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William F. Fox, Lt. Col. U. S. V., Regimental Losses in the American Civil War, 1861-1865: A Treatise on the extent and nature of the mortuary losses in the Union regiments, with full and exhaustive statistics compiled from the official records on file in the state military bureaus and at Washington 21 1 Browse Search
Southern Historical Society Papers, Volume 2. (ed. Reverend J. William Jones) 19 1 Browse Search
D. H. Hill, Jr., Confederate Military History, a library of Confederate States Military History: Volume 4, North Carolina (ed. Clement Anselm Evans) 12 0 Browse Search
The Photographic History of The Civil War: in ten volumes, Thousands of Scenes Photographed 1861-65, with Text by many Special Authorities, Volume 3: The Decisive Battles. (ed. Francis Trevelyan Miller) 10 2 Browse Search
Edward Porter Alexander, Military memoirs of a Confederate: a critical narrative 10 0 Browse Search
Fitzhugh Lee, General Lee 8 2 Browse Search
Benson J. Lossing, Pictorial Field Book of the Civil War. Volume 3. 8 2 Browse Search
Ulysses S. Grant, Personal Memoirs of U. S. Grant 8 0 Browse Search
Southern Historical Society Papers, Volume 18. (ed. Reverend J. William Jones) 7 3 Browse Search
Horace Greeley, The American Conflict: A History of the Great Rebellion in the United States of America, 1860-65: its Causes, Incidents, and Results: Intended to exhibit especially its moral and political phases with the drift and progress of American opinion respecting human slavery from 1776 to the close of the War for the Union. Volume II. 7 1 Browse Search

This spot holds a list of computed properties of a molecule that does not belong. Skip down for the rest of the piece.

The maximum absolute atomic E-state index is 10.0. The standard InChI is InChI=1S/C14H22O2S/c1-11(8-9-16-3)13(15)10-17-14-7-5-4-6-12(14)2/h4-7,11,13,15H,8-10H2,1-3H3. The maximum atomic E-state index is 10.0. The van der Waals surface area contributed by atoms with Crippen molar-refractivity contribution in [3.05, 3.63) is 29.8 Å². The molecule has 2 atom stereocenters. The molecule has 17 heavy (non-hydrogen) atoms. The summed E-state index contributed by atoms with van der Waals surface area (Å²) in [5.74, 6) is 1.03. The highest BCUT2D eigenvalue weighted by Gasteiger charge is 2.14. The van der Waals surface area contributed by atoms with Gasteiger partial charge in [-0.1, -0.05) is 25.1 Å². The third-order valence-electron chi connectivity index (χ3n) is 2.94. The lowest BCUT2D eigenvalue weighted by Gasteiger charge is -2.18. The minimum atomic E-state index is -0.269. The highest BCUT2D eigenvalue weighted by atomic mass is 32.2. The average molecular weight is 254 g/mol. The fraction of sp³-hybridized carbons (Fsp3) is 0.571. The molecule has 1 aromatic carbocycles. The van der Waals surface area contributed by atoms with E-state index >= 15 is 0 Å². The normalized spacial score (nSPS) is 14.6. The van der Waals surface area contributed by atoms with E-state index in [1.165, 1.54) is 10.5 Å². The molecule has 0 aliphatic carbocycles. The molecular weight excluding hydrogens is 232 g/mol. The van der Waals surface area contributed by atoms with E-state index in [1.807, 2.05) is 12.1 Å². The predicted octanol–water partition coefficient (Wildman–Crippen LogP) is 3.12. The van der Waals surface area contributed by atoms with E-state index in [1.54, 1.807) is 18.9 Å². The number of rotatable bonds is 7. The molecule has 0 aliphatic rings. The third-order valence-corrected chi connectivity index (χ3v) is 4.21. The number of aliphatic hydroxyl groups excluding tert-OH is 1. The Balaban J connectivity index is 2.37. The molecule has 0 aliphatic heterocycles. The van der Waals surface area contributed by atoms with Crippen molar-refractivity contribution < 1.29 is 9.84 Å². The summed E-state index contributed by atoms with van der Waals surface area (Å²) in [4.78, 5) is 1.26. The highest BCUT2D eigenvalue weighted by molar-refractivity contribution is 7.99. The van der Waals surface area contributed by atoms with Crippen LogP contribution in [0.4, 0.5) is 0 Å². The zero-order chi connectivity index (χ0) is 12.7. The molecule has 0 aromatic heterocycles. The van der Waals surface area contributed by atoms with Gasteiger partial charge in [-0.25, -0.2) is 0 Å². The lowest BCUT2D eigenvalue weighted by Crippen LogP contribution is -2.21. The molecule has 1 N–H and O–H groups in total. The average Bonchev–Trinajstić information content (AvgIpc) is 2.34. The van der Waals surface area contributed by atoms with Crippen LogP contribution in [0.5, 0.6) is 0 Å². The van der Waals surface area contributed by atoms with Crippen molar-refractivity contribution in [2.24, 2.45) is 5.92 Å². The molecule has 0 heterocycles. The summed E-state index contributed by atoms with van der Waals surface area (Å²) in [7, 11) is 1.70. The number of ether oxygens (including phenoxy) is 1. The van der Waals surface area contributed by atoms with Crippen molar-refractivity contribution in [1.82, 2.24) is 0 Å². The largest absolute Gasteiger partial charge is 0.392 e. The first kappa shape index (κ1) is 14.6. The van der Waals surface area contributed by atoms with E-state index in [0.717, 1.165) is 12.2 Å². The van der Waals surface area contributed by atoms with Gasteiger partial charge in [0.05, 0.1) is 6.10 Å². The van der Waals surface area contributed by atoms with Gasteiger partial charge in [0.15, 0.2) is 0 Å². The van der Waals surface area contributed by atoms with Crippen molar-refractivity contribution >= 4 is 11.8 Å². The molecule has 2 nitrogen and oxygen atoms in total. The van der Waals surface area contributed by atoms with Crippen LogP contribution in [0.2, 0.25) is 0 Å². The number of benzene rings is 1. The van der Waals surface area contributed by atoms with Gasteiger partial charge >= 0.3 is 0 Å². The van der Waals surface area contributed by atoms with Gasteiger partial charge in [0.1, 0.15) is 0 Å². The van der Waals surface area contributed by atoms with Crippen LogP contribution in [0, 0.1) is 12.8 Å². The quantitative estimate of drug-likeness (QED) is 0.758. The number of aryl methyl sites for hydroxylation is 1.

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Browsing named entities in Southern Historical Society Papers, Volume 2. (ed. Reverend J. William Jones). You can also browse the collection for Ledlie or search for Ledlie in all documents.

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Southern Historical Society Papers, Volume 2. (ed. Reverend J. William Jones), chapter 6.34 (search)
he Confederates, the exacting duty fell to General Ledlie, an officer unfitted by nature to conduct ssued his orders of assault. Ib., p. 243. Ledlie was to push through the breach straight to Cemnk Road. Potter was to pass to the right of Ledlie and protect his flank, while Ferrero's Negro Division, should Ledlie effect a lodgment on Cemetery Hill, was to push beyond that point and immediastill reigned along the Confederate lines, yet Ledlie's men did not advance, and now the supporting le fire, bore to their left, and mingling with Ledlie's men swarming along the sides of the great piifteen minutes to six, however, one hour after Ledlie's men had occupied the breach, an orderly deliittle cheering, for Loring stated briefly that Ledlie's men were in confusion and would not go forwa with such nice skill that they came down upon Ledlie's men like the rain of the Norman arrows at Ha unable to say how often the doughty warriors, Ledlie and Ferrero, smiled at each other, for I was n